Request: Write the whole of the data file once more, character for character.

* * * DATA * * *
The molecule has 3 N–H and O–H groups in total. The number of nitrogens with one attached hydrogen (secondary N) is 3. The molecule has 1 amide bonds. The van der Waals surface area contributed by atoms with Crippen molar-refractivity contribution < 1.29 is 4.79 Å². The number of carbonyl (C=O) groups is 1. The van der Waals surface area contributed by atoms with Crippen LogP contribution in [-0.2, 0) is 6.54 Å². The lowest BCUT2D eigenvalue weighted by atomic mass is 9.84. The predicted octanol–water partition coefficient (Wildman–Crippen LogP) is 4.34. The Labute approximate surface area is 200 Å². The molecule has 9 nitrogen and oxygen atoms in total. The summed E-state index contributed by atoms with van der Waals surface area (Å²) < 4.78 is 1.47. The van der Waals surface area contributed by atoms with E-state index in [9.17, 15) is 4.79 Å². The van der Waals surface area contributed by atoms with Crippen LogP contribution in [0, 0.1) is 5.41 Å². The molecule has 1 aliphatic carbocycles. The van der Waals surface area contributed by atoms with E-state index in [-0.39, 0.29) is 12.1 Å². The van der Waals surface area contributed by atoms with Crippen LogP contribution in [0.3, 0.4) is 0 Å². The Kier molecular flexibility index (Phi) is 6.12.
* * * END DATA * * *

The molecule has 3 N–H and O–H groups in total. The number of nitrogens with one attached hydrogen (secondary N) is 3. The molecule has 1 amide bonds. The van der Waals surface area contributed by atoms with Crippen molar-refractivity contribution < 1.29 is 4.79 Å². The number of carbonyl (C=O) groups is 1. The van der Waals surface area contributed by atoms with Crippen LogP contribution in [-0.2, 0) is 6.54 Å². The lowest BCUT2D eigenvalue weighted by atomic mass is 9.84. The predicted octanol–water partition coefficient (Wildman–Crippen LogP) is 4.34. The Labute approximate surface area is 200 Å². The molecule has 9 nitrogen and oxygen atoms in total. The summed E-state index contributed by atoms with van der Waals surface area (Å²) < 4.78 is 1.47. The van der Waals surface area contributed by atoms with E-state index in [9.17, 15) is 4.79 Å². The van der Waals surface area contributed by atoms with Crippen LogP contribution in [0, 0.1) is 5.41 Å². The molecule has 1 aliphatic carbocycles. The van der Waals surface area contributed by atoms with E-state index in [-0.39, 0.29) is 12.1 Å². The van der Waals surface area contributed by atoms with Crippen LogP contribution in [0.3, 0.4) is 0 Å². The Kier molecular flexibility index (Phi) is 6.12.